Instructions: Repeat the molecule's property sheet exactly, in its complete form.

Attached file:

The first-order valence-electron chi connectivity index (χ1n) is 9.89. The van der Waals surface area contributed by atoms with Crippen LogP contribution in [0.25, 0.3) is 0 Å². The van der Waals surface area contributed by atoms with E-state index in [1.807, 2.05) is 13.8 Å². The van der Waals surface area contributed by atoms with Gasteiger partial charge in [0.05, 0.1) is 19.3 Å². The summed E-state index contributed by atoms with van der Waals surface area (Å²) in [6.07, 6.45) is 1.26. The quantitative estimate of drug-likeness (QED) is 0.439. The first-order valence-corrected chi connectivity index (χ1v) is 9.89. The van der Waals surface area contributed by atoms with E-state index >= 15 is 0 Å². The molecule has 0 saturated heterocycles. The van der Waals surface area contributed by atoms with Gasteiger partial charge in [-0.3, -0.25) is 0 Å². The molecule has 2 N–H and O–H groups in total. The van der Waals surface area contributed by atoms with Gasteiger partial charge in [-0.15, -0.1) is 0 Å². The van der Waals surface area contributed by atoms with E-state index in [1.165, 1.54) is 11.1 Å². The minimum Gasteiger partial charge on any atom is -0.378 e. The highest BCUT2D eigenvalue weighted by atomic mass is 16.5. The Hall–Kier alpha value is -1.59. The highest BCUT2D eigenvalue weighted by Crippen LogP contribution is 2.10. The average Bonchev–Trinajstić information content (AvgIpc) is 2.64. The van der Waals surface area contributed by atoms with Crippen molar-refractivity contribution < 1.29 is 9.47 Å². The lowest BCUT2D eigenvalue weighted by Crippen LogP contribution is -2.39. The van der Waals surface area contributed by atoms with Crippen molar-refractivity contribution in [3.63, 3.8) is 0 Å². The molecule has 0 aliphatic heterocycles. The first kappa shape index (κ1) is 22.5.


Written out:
The first-order valence-electron chi connectivity index (χ1n) is 9.89. The van der Waals surface area contributed by atoms with Crippen LogP contribution in [0.25, 0.3) is 0 Å². The van der Waals surface area contributed by atoms with E-state index in [1.807, 2.05) is 13.8 Å². The van der Waals surface area contributed by atoms with Gasteiger partial charge in [0.05, 0.1) is 19.3 Å². The summed E-state index contributed by atoms with van der Waals surface area (Å²) in [6.07, 6.45) is 1.26. The quantitative estimate of drug-likeness (QED) is 0.439. The first-order valence-corrected chi connectivity index (χ1v) is 9.89. The van der Waals surface area contributed by atoms with E-state index >= 15 is 0 Å². The molecule has 0 saturated heterocycles. The van der Waals surface area contributed by atoms with Gasteiger partial charge in [-0.3, -0.25) is 0 Å². The molecule has 2 N–H and O–H groups in total. The van der Waals surface area contributed by atoms with Gasteiger partial charge in [-0.15, -0.1) is 0 Å². The van der Waals surface area contributed by atoms with E-state index in [1.165, 1.54) is 11.1 Å². The minimum Gasteiger partial charge on any atom is -0.378 e. The highest BCUT2D eigenvalue weighted by atomic mass is 16.5. The Hall–Kier alpha value is -1.59. The highest BCUT2D eigenvalue weighted by Crippen LogP contribution is 2.10. The average Bonchev–Trinajstić information content (AvgIpc) is 2.64. The van der Waals surface area contributed by atoms with Crippen molar-refractivity contribution < 1.29 is 9.47 Å². The lowest BCUT2D eigenvalue weighted by Crippen LogP contribution is -2.39. The van der Waals surface area contributed by atoms with Crippen molar-refractivity contribution in [3.63, 3.8) is 0 Å². The molecule has 0 aliphatic heterocycles. The first kappa shape index (κ1) is 22.5.